From having coffee with one of the newest members of Franklin to one of the most longstanding, I’ve now covered the spectrum. If you want to get your questions answered, you need to sit down with someone like Tom. His family has been in this area since Tennessee was a state back in 1796. He’s seen this area build up over the past decades and he knows where all the bodies are buried, so to speak. And how did we meet Tom? Simple. We saw him sitting alone waiting for his lunch and we asked to join him. Remember, this is the South, be friendly and hospitable and good things will happen.
Puckett’s Grocery and Restaurant on 4th Avenue just off Main in downtown Franklin was just a great backdrop for our enjoyable time together. Tom regaled me and my family about local history and what-not between bites of Sunday afternoon lunch and coffee. Puckett’s is a landmark here in town and the constant crowd proves it. The variety and quality of food is top notch and we enjoyed the tail end of the Sunday breakfast buffet. There’s also a Puckett’s in Nashville and Columbia but Tom told me that the one in Leiper’s Fork is not connected to the others anymore. See I didn’t know that.
Speaking of didn’t know and Leiper’s Fork, when I mentioned Leiper’s Fork, pronounced with a long “i” he corrected me to pronounce it with a long “e” like leaper. Then he gave me the insider’s scoop. Old-time locals call it Hillsboro not Leiper’s Fork. The name got changed long ago when a post office was sited there and the name Hillsboro was also being used by a town in Coffee County.
Besides Puckett’s Grocery and Restaurant he recommended Puckett’s Boathouse on East Main. Great oysters and fresh fish flown in daily make this another crowd pleaser so come early or be prepared to wait. For very authentic Cajun food try Papa Boudreaux’s Cajun Cafe & Catering Co. on Main Street.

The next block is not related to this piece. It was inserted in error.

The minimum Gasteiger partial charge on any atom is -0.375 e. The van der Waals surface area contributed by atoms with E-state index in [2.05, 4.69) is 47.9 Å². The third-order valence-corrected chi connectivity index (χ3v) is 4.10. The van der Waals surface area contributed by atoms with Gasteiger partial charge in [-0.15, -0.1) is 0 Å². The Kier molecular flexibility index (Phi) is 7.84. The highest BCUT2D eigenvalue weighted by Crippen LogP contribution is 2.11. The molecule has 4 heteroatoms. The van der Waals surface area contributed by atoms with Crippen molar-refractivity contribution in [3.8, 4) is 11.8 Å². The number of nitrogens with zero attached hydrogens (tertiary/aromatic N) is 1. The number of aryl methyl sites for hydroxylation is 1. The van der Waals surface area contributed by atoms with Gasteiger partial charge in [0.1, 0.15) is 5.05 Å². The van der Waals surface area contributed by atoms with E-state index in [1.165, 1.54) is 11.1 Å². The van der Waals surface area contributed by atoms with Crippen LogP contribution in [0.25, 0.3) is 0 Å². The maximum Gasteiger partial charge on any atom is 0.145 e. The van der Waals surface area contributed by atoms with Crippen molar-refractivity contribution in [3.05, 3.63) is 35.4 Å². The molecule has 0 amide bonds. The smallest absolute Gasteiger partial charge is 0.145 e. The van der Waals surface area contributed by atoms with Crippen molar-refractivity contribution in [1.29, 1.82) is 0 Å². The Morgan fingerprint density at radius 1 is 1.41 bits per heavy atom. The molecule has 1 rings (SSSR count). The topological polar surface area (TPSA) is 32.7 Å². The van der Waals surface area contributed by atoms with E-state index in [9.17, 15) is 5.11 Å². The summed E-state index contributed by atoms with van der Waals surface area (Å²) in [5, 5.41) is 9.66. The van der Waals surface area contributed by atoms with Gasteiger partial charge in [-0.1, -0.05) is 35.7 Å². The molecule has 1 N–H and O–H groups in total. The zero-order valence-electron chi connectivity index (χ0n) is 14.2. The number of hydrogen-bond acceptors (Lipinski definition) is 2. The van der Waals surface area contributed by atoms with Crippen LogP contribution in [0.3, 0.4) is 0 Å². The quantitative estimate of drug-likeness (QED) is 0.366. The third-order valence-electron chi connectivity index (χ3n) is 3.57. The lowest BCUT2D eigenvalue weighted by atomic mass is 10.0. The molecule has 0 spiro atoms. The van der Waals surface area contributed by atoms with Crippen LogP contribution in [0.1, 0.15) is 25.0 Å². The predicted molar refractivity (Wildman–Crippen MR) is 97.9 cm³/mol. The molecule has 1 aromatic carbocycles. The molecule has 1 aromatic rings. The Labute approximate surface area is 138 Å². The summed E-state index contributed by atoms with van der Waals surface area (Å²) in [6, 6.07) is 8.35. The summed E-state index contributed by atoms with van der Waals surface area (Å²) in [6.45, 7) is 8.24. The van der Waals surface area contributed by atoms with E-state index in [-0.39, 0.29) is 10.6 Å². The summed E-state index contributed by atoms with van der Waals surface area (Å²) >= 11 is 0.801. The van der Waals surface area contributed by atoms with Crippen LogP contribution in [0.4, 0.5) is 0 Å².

With a wry smile he told us to check out Mule Day in Columbia. This is a week-long annual event that starts around the end of March or first of April and features, of course, the humble mule. He warned us though to only ride a mule with a saddle because they have bonier spines than horses. Thanks, Tom.
Our talk ranged far and wide and he pointed out something to me that I’d never thought of. We were talking about Franklin’s beautiful Main Street and I mentioned that my hometown, Baxter, had a main street with the railroad running right down the middle of it. Of course Tom understood the dynamics of that. Baxter was build after the railroads came through therefore the town grew up around that important commercial hub. Franklin predates the railroads and so the railroad had to conform to the town.
One last thing. Tom, a man of many talents, in his younger days could and did catch catfish by hand. Not in some silly, splashy way you see on TV, but by stealthily sneaking up from behind, your shadow out of sight of the fish. One word of warning, don’t touch catfish whiskers, they sting.